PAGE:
- At West Yellowstone we visit the Grizzly and Wolf Discovery Centre, where rescued bears recover; if we fail to see them in the wild, we’ll get close views here, and learn more about bears and wolves in general.
- After a week in America's premier national parks, we have a long drive back south to northern Utah – though we try to fit in breaks for birding on the way.
- Depending on how late we arrive, we may do some evening birding on the marshes that border the lake, or try owling shortly after dark.
- Accommodation: Brigham City, 1-night on full board basis
- At Bear River Migratory Bird Reserve, west of Brigham City, we see migrating waterfowl and shorebirds: Clark’s grebe, Caspian tern and American white pelican should all be present in good numbers and, on a good day, thousands of western sandpiper grace the mudflats.
- En route south we have spectacular views of the Great Salt Lake from the causeway to Antelope Island State Park, which is home to free-ranging bison, mule deer, pronghorn, and other desert animals. Millions of birds congregate along the lakeshore, offering unparalleled birding; our tally for the day may easily reach 100 species.
- Later, we continue to Salt Lake City airport to check in for the overnight flight back to London.
Day 11 Arrive UK
All prices are per person and include:
- Services of the naturalist leader
- All meals
- Guided activities
Typical, mid-range, small town hotels and motels. All rooms have an en suite bathroom.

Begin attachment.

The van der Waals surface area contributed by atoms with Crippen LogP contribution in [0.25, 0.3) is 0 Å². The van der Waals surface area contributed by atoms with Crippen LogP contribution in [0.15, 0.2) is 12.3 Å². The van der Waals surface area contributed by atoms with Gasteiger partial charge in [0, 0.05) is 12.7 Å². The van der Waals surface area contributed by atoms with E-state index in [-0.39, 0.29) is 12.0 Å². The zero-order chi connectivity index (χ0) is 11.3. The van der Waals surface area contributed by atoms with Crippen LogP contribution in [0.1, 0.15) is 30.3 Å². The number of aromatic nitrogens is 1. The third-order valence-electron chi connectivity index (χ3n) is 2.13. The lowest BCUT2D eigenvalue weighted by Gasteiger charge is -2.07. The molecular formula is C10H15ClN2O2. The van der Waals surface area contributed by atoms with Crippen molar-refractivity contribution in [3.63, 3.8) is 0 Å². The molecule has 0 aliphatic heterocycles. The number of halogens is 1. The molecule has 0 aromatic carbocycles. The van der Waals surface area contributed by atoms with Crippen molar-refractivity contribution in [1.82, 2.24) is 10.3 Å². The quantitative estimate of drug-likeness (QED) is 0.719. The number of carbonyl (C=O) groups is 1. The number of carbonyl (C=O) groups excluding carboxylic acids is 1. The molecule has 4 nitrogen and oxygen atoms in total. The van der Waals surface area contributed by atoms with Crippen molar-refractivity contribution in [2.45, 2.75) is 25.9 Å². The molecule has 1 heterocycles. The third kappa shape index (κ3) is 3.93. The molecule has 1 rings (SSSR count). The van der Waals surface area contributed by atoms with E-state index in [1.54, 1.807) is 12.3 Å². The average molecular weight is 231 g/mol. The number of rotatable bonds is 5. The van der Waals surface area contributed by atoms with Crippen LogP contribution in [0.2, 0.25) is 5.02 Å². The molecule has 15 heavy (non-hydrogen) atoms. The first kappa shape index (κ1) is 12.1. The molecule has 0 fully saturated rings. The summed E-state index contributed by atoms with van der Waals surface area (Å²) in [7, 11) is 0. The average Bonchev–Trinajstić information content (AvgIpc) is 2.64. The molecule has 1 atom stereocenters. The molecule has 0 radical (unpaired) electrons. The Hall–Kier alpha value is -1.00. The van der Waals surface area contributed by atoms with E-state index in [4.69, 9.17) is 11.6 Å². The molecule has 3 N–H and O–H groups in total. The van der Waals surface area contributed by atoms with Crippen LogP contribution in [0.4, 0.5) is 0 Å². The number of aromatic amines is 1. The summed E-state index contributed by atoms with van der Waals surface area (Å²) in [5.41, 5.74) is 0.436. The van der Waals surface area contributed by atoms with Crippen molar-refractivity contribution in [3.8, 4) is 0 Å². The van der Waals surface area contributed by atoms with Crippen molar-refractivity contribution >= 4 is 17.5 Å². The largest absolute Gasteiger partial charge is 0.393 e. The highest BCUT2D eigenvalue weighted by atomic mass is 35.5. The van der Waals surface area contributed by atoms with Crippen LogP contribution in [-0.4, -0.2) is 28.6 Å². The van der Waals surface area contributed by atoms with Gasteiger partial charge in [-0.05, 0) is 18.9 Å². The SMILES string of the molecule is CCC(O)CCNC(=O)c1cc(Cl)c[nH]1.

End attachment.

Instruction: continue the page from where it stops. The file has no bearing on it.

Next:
All meals are included. Breakfasts are generally in the hotels, whereas lunches are a mix of picnics and light meals at a typical diner or roadside restaurant. Evening meals are at restaurants in the towns where we stay.
At the time of our visit the autumn migration is in full swing and there is a lot of bird activity.
- Bald eagle
- Peregrine falcon
- Trumpeter swan
Yellowstone, in particular, is home to many of North America’s mega-fauna species, in addition to an abundance of birdlife.
- Brown bear
- Grey wolf
- Bighorn sheep
Extremely varied – from sagebrush and juniper-covered foothills, to coniferous forests, aspen meadows and alpine habitat, and semi-desert – with an equally wide diversity of wild flowers and plants.
Some of North America’s most imposing natural scenery with the contrasts of high mountains, dense forests, plains and the Great Salt Lake.
There are excellent opportunities due to the exceptional scenery and varied wildlife.
Short walks on largely level terrain; some sections may be on forest trails that are steep and rough in parts, though we take these slowly.
Price includes return scheduled flights London – Salt Lake City – London.
12-seater van with maximum eight passengers, driven by tour leader/guide.
We reach an altitude of more than 3,000 metres for a short time on our visit by Aerial Tram to Rendezvous Mountain, but most time is spent at much lower elevations.
In autumn the weather is less dependable than in summer, and there may be snow at higher elevations, so come prepared for all four seasons! Depending on altitude, temperatures may range from -1⁰ to 20⁰ Celsius, but typically average around 10⁰ (higher at the Great Salt Lake). The summer crowds are largely gone, the migration is in full swing, and many hoofed animals are starting their rut – which is marked by interesting noises and behaviour that occur only now.